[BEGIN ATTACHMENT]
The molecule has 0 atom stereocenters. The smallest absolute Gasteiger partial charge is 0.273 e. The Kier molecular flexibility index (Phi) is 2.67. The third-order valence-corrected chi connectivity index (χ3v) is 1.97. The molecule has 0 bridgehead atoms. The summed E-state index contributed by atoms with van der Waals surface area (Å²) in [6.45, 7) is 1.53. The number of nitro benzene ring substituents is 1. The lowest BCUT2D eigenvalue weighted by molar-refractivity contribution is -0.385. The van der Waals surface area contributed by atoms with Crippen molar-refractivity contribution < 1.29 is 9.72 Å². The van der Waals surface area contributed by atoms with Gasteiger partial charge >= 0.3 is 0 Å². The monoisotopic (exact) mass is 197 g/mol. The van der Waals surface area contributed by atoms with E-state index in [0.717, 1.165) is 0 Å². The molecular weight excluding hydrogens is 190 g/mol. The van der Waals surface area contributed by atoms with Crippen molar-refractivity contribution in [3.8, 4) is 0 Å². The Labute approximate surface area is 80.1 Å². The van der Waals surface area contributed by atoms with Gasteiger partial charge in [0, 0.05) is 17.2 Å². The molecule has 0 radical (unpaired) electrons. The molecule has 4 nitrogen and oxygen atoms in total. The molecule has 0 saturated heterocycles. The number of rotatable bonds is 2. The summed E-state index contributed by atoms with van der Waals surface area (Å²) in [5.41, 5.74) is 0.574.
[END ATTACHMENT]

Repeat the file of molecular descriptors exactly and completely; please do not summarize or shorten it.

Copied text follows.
The molecule has 0 atom stereocenters. The smallest absolute Gasteiger partial charge is 0.273 e. The Kier molecular flexibility index (Phi) is 2.67. The third-order valence-corrected chi connectivity index (χ3v) is 1.97. The molecule has 0 bridgehead atoms. The summed E-state index contributed by atoms with van der Waals surface area (Å²) in [6.45, 7) is 1.53. The number of nitro benzene ring substituents is 1. The lowest BCUT2D eigenvalue weighted by molar-refractivity contribution is -0.385. The van der Waals surface area contributed by atoms with Crippen molar-refractivity contribution < 1.29 is 9.72 Å². The van der Waals surface area contributed by atoms with Gasteiger partial charge >= 0.3 is 0 Å². The monoisotopic (exact) mass is 197 g/mol. The van der Waals surface area contributed by atoms with E-state index in [0.717, 1.165) is 0 Å². The molecular weight excluding hydrogens is 190 g/mol. The van der Waals surface area contributed by atoms with Crippen molar-refractivity contribution in [3.8, 4) is 0 Å². The Labute approximate surface area is 80.1 Å². The van der Waals surface area contributed by atoms with Gasteiger partial charge in [0, 0.05) is 17.2 Å². The molecule has 0 radical (unpaired) electrons. The molecule has 4 nitrogen and oxygen atoms in total. The molecule has 0 saturated heterocycles. The number of rotatable bonds is 2. The summed E-state index contributed by atoms with van der Waals surface area (Å²) in [5.41, 5.74) is 0.574.